Becoming An Adirondack 46er
The Adirondacks have 46 high peaks. There are some hardcore hikers out there that have completed all of them. When doing so, they became a 46er. To become official, you register online, pay a $15 application fee, and then you will receive your climbing number. After the paperwork is registered, which usually takes about 12 weeks, you get a patch saying you climbed all 46, and an official letter of congratulations. You are now a 46er! It’s kind of a big deal here in the Adirondacks, especially in the outdoor world. There are over 13,000 registered 46ers today. If you are a hiker and want to know a little bit about how to become a 46er, you have come to the right place.
Some Adirondack History
In 1918, Robert Marshall, George Marshall and Herbert Clark climbed Whiteface Mountain. This was their first high peak. From there, the three of them began their journey to climb all 46. In 1937, Grace Hudowalski was the first woman to climb all 46 high peaks. In 2014, the 42nd highest peak was named East Dix after Grace, and now it is one of the most popular trails among the 46. Check out the book Heaven Up-h’isted-ness! for more ADK history.
Before jumping right into these challenging hikes, make sure you have a couple of more accessible hikes under your belt. It is never a good idea to jump right in. Be aware that 20 of the peaks do not have official trails. With the thousands of visitors coming there to hike, the ground is pretty well walked on, letting you know where you should walk. If you are hiking in the warmer seasons, it’s best to leave as early as possible to avoid the traffic. The peak suggests starting out with first climbing Phelps Mountain. It takes about 9 hours, 8 miles, and at 2100ft, this would be the “easiest” of the 46 to climb.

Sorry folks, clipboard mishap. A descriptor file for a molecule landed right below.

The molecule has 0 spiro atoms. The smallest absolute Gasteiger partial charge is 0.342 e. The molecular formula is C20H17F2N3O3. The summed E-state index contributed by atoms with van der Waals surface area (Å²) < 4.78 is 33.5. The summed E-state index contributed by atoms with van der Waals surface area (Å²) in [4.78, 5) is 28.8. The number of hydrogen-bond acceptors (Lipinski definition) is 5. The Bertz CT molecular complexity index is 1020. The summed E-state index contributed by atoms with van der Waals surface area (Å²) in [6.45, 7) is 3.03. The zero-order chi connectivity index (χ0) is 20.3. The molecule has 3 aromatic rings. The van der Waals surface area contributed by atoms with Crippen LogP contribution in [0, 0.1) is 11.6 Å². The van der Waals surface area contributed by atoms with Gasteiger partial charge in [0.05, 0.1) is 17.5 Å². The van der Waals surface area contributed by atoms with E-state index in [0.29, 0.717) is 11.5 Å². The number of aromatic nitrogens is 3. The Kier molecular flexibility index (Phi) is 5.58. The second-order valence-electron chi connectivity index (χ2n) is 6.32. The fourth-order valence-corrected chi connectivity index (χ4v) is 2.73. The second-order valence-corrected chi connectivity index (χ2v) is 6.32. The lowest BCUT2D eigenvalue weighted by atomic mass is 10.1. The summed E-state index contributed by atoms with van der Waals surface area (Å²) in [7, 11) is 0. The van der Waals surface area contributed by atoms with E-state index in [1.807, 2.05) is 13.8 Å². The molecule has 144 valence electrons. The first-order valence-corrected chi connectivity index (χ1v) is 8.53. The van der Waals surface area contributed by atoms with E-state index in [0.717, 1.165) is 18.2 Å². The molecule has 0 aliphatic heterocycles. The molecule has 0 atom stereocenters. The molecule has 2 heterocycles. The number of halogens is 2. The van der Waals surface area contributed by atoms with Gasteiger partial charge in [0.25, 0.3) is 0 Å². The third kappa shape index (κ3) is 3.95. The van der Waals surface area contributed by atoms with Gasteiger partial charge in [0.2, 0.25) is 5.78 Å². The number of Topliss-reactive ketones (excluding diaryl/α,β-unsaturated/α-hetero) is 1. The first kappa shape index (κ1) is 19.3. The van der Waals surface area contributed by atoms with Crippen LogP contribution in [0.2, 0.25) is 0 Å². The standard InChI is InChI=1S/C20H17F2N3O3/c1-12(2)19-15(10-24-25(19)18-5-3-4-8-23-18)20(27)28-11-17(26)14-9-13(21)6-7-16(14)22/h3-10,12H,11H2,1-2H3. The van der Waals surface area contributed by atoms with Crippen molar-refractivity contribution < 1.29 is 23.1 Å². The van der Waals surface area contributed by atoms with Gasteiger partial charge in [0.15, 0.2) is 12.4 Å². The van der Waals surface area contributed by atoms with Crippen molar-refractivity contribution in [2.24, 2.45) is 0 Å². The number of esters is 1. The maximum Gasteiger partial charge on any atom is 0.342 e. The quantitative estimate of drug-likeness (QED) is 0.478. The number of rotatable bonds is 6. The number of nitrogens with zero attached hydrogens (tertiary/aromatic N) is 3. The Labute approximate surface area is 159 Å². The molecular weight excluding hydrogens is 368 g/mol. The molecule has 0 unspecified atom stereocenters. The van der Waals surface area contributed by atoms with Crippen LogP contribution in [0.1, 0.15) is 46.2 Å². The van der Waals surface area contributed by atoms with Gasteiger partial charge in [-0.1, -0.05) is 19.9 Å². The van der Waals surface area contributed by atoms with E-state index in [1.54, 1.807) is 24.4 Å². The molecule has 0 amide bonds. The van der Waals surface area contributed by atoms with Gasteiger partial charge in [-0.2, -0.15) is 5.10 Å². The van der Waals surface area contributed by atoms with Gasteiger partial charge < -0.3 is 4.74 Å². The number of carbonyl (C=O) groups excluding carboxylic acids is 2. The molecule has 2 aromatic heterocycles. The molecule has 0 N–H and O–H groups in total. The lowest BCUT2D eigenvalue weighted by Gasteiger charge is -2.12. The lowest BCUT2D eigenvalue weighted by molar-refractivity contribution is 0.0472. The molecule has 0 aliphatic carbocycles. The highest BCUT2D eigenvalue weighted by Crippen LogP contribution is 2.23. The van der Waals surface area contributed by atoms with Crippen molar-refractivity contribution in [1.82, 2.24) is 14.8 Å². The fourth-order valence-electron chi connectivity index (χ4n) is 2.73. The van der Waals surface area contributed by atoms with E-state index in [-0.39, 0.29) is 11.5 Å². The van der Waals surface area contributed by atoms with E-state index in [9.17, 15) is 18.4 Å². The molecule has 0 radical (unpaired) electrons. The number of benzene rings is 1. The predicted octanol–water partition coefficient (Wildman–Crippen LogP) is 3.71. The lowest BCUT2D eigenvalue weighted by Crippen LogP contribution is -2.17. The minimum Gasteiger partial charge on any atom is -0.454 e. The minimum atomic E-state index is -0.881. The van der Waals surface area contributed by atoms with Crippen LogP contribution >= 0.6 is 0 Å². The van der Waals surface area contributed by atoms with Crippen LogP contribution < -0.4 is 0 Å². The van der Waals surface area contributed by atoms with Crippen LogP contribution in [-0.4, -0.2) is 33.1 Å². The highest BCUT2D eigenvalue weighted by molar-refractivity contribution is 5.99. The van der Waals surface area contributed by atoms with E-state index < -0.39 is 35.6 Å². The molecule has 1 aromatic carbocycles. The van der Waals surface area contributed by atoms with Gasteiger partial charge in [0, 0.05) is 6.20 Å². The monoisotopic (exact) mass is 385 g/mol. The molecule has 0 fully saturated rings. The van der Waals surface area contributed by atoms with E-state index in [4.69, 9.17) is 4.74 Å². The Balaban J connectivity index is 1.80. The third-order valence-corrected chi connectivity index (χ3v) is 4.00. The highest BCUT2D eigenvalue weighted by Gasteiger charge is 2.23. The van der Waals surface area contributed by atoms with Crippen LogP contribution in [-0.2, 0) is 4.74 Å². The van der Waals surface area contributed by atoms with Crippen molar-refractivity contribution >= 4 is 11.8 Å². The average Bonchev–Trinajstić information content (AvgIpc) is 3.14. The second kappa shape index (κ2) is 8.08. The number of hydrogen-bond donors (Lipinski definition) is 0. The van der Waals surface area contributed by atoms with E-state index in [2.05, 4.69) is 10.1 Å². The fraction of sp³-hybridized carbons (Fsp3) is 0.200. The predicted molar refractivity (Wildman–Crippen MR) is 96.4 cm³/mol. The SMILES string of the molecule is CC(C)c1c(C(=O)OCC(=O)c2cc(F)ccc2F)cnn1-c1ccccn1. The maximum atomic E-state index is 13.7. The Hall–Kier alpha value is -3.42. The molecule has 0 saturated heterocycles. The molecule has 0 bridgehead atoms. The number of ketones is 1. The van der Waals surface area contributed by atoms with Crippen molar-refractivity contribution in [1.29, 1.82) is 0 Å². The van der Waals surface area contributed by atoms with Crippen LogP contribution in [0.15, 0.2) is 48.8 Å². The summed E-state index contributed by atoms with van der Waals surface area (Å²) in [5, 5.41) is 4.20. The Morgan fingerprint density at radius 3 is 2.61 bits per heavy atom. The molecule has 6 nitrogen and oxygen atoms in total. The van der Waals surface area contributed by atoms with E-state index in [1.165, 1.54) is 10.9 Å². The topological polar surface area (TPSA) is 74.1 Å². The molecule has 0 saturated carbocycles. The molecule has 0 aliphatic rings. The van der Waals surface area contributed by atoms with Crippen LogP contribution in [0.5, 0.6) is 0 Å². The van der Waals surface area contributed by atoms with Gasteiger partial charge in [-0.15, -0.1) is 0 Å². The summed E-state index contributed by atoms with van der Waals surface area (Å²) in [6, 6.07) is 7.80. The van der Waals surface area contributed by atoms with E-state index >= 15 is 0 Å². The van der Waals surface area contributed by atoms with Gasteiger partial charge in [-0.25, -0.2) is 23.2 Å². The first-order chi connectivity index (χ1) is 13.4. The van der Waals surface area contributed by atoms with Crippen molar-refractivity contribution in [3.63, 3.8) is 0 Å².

Always do your research on the weather before heading up to the mountains. The best time to get started is early June. You want to be sure that the ice up there is melted, and you won’t have to worry about bringing crampons. Also, you will be hitting the trails a little before the bugs start coming in full force.
Don’t forget to sign in and out of the trail registry when beginning and ending a hike. Just in case you get lost, someone can look at the book and know where to find you.
It’s also a good idea to have a checklist before heading out. Here is one to get you started. This list is just for a day hike.
- Map and compass
- Extra clothing, including socks (Wool is always the best option)
- First aid kit
- Bear spray
This is by far the most challenging peak. Starting in Lake Placid, it is 5,344 feet, takes 10 hours with breaks, and is a full day hike. Most of the 15-mile trail is inside a forest. However, there are four main trails, and starting at the Vanhovenberg trail is the best way to go and the most used route. For the most accessible approach, start your hike at the Adirondack Loj near Heart Lake. From the base, it is about 7.3 miles to the summit.
If you are looking for more of a challenge, a longer and more complicated approach would be taking the John Brook Trail. From the parking area, it is a 9-mile hike to the summit. Some hikers will camp out to take a break and turn the hike into a multi-day adventure. There is a wilderness campground at Heart Lake with 32 sites, 16 lean-tos, and six cabins.
Tips and tricks
Here are a couple of things to know before heading out to the big mountains:
- There are no entry fees, but some places charge for parking.
- During the spring, summer, and fall seasons, you must bring a bear canister
- Do not attempt any of the trail-less peaks until you are a little more seasoned
- In the summer, the trails will get pretty packed. Leave early.
When hiking up these beautiful peaks, always remember the leave no trace rule. Dispose of waste properly, repackage food to minimize waste, respect the wildlife and do not feed, do not create campsites, and reduce fires.
Becoming a 46er isn’t easy. However, if you plan now and prepare yourself mentally, anything is possible. The path to becoming a 46er will be a breeze if you consider the insights above. As always, remember to keep a good head on your shoulders and to get outside often, like 46 times often.
June 4, 2022 @ 11:32 am
I too have lived here all my life and love the mountains. Have climbed a few mountains here and there but never attempted to do the 46ers..
Though when I’m Girl Scouts we tried to climb Mount Marcy. Our leaders lost the trail and we never made it to the top but we did camp out at the campsite.
Thank you for the great information on the does and don’t of tackling these mighty and beautiful mountains!